A fire that ripped through a Kāinga Ora development in East Tāmaki is being treated as suspicious by investigators.
Ten firetrucks reportedly arrived at the Guys Rd site to manage an uncontrolled fire at around 5.30am on Monday morning.
A Fire and Emergency spokesperson said “it is being treated as suspicious. Our specialist fire investigation team is working closely with NZ Police. This process is still in the investigation phase.”
Footage showed tall flames tearing through a partially-completed residential building on a usually-quiet East Tāmaki street.
But while emergency services were battling the blaze, some residents were rejoicing.
The Kāinga Ora development has been a site of heated controversy among the local community, after a letter to immediate neighbours back in March revealed the already-underway new builds would in fact become public housing.
Kāinga Ora plans to purchase 48 homes from developers Gemscott once construction is completed – a mix of one-to-three bedroom walk-ups and terraced houses and an onsite community room.
Before the fire, construction was set to finish up in mid-2024.
The fire mostly affected one building which a Kāinga Ora spokesperson said was close to completion.
Kāinga Ora’s regional director for central and east Auckland, John Tubberty, said the agency was “extremely disappointed” by the fire, which will delay the completion of much-needed homes for families.
He said it was still too early to comment on how long the delays will be.
“The Huntington Park development will eventually provide 48 homes for families in need of a modern, warm and dry place to call home,” he said. “It’s really sad that this fire will be forcing families to live in less-than-desirable conditions in the meantime.”
In the letter, Kāinga Ora said the property would be ideal for public housing due to its proximity to local amenities like Guys Reserve and Huntington Park. It would also provide for a part of Auckland that’s currently underserved by public housing.
Kāinga Ora has 420 properties in the area from Botany through to Flatbush, which represents less than 3 percent of all housing in the area and 8 percent of the local rental market.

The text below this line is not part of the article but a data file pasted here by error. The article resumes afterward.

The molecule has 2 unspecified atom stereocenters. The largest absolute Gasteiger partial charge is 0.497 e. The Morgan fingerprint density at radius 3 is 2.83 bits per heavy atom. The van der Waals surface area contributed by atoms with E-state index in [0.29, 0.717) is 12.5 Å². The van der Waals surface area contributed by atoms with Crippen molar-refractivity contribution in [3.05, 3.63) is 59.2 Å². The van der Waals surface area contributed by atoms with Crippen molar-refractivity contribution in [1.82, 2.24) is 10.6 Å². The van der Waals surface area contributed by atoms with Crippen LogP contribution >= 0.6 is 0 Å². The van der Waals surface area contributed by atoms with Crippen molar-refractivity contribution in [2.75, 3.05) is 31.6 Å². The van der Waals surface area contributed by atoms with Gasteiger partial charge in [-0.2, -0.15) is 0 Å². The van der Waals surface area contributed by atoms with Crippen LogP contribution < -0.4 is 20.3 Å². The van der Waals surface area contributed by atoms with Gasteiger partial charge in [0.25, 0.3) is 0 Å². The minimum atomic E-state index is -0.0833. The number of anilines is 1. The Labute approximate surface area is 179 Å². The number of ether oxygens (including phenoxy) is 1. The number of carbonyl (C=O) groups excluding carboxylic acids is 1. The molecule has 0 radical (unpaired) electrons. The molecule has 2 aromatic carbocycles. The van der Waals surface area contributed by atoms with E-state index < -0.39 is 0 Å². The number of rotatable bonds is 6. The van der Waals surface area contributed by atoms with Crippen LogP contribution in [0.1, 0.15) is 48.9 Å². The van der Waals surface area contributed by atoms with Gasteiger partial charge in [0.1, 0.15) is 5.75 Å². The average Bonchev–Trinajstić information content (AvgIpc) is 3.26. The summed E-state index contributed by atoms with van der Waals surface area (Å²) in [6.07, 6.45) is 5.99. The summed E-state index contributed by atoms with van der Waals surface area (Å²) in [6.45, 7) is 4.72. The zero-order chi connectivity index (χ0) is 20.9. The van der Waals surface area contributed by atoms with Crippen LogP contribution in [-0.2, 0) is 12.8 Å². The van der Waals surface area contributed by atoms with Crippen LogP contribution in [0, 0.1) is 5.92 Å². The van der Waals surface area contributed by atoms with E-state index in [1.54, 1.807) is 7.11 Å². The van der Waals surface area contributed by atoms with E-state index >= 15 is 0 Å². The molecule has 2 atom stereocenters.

The letter said “the new homes in this development therefore provide an opportunity to acquire more public housing for east Auckland”.
A neighbour’s post on an internet forum around the time said a development would “ruin our lives, completely strip the value out of our property and overall it’s causing so much stress”, before asking if anybody had had any luck challenging Kāinga Ora’s plans.
More than 100 local residents attended a public meeting on April 27 at a local church, where apparently tempers flared.
After the development was announced, Brian Brown, chairperson of local Huntington Park Residents and Ratepayers Association, wrote a letter to Tubberty asking for work to be halted.
Brown said community engagement had been poor, with just a limited notice drop three months after building consent had been approved.
“The lack of engagement with our community has left us feeling helpless and concerned at the impacts this development will have on us.”
The association listed traffic and property values as lead causes of concern, but were also worried about the “potential for tenants who may not fit into the community”.
“Residents have concerns for the diversity of the community and question what resources are in place to support tenants integrating into the community.”
The group also wrote to Minister of Housing Megan Woods saying the process in place had been circumvented.
Meanwhile, east Auckland media outlet The Times reported in May that 640 people had signed a petition calling for a halt to the development.
While the project may not have been brought fully to a stop by the early morning flames, it will likely cause a delay as property developers and fire and emergency workers inspect the damage.
On social media, Maungakiekie councillor Josephine Bartley said she was saddened by the destruction of such needed housing.
“I’m saddened to see the fire of the Kāinga Ora housing development in Huntington Park, when we have families living in cars across the Panmure bridge from it,” she said. “We need more housing, it would be so easy to end up being someone in need of a place to live. Just sad.”